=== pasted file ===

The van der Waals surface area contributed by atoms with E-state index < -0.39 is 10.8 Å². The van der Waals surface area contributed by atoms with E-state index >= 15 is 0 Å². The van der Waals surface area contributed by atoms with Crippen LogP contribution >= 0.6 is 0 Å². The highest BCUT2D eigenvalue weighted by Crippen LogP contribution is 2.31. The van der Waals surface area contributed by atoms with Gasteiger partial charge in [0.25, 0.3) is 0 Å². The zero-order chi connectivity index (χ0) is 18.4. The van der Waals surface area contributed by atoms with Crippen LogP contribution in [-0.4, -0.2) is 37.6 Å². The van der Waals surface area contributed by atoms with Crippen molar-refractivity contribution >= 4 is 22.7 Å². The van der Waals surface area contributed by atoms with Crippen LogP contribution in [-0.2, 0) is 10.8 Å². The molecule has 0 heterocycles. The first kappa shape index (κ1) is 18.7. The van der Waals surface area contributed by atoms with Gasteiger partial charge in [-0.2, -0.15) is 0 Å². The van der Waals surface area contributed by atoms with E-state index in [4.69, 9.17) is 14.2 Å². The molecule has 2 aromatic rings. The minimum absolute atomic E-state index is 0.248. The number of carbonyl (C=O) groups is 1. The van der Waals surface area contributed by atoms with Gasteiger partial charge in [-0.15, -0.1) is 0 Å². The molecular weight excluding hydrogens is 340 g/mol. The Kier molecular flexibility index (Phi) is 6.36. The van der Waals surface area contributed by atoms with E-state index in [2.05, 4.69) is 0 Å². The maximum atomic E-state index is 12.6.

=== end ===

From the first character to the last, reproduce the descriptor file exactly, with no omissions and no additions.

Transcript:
The van der Waals surface area contributed by atoms with E-state index < -0.39 is 10.8 Å². The van der Waals surface area contributed by atoms with E-state index >= 15 is 0 Å². The van der Waals surface area contributed by atoms with Crippen LogP contribution >= 0.6 is 0 Å². The highest BCUT2D eigenvalue weighted by Crippen LogP contribution is 2.31. The van der Waals surface area contributed by atoms with Gasteiger partial charge in [0.25, 0.3) is 0 Å². The zero-order chi connectivity index (χ0) is 18.4. The van der Waals surface area contributed by atoms with Crippen LogP contribution in [-0.4, -0.2) is 37.6 Å². The van der Waals surface area contributed by atoms with Crippen molar-refractivity contribution >= 4 is 22.7 Å². The van der Waals surface area contributed by atoms with Crippen LogP contribution in [-0.2, 0) is 10.8 Å². The molecule has 0 heterocycles. The first kappa shape index (κ1) is 18.7. The van der Waals surface area contributed by atoms with Gasteiger partial charge in [-0.2, -0.15) is 0 Å². The van der Waals surface area contributed by atoms with E-state index in [4.69, 9.17) is 14.2 Å². The molecule has 2 aromatic rings. The minimum absolute atomic E-state index is 0.248. The number of carbonyl (C=O) groups is 1. The van der Waals surface area contributed by atoms with Gasteiger partial charge in [-0.15, -0.1) is 0 Å². The molecular weight excluding hydrogens is 340 g/mol. The Kier molecular flexibility index (Phi) is 6.36. The van der Waals surface area contributed by atoms with E-state index in [2.05, 4.69) is 0 Å². The maximum atomic E-state index is 12.6.